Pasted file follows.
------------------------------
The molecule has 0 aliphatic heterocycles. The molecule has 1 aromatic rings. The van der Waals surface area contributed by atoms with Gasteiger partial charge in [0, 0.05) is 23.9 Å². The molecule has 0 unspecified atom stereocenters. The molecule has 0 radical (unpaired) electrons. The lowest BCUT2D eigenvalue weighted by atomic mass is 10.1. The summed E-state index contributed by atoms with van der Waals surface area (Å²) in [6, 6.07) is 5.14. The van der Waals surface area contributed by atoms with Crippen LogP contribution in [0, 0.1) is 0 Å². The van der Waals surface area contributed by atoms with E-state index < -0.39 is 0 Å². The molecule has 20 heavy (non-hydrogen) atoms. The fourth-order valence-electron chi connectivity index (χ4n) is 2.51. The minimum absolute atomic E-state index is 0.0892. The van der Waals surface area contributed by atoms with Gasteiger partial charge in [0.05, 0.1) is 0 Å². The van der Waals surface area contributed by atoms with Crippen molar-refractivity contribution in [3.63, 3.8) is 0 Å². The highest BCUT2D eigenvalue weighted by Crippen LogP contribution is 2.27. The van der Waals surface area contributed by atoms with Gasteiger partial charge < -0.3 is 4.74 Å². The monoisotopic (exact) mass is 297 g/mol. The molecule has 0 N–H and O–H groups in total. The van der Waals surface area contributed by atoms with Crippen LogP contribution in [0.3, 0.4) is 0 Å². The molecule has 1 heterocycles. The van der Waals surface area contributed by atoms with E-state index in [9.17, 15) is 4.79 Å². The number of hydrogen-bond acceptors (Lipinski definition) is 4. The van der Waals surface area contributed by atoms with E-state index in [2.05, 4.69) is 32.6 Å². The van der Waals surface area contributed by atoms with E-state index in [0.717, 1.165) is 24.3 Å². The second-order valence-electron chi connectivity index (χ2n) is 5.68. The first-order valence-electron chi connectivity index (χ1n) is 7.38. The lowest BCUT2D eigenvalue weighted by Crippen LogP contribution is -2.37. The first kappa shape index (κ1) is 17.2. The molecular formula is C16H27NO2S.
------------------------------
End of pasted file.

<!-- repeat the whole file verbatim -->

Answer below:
The molecule has 0 aliphatic heterocycles. The molecule has 1 aromatic rings. The van der Waals surface area contributed by atoms with Gasteiger partial charge in [0, 0.05) is 23.9 Å². The molecule has 0 unspecified atom stereocenters. The molecule has 0 radical (unpaired) electrons. The lowest BCUT2D eigenvalue weighted by atomic mass is 10.1. The summed E-state index contributed by atoms with van der Waals surface area (Å²) in [6, 6.07) is 5.14. The van der Waals surface area contributed by atoms with Crippen LogP contribution in [0, 0.1) is 0 Å². The van der Waals surface area contributed by atoms with E-state index < -0.39 is 0 Å². The molecule has 20 heavy (non-hydrogen) atoms. The fourth-order valence-electron chi connectivity index (χ4n) is 2.51. The minimum absolute atomic E-state index is 0.0892. The van der Waals surface area contributed by atoms with Gasteiger partial charge in [0.05, 0.1) is 0 Å². The van der Waals surface area contributed by atoms with Crippen molar-refractivity contribution in [3.63, 3.8) is 0 Å². The highest BCUT2D eigenvalue weighted by Crippen LogP contribution is 2.27. The van der Waals surface area contributed by atoms with Gasteiger partial charge < -0.3 is 4.74 Å². The monoisotopic (exact) mass is 297 g/mol. The molecule has 0 N–H and O–H groups in total. The van der Waals surface area contributed by atoms with Crippen LogP contribution in [0.3, 0.4) is 0 Å². The molecule has 1 heterocycles. The van der Waals surface area contributed by atoms with E-state index in [9.17, 15) is 4.79 Å². The number of hydrogen-bond acceptors (Lipinski definition) is 4. The van der Waals surface area contributed by atoms with E-state index in [2.05, 4.69) is 32.6 Å². The van der Waals surface area contributed by atoms with E-state index in [0.717, 1.165) is 24.3 Å². The second-order valence-electron chi connectivity index (χ2n) is 5.68. The first-order valence-electron chi connectivity index (χ1n) is 7.38. The lowest BCUT2D eigenvalue weighted by Crippen LogP contribution is -2.37. The first kappa shape index (κ1) is 17.2. The molecular formula is C16H27NO2S.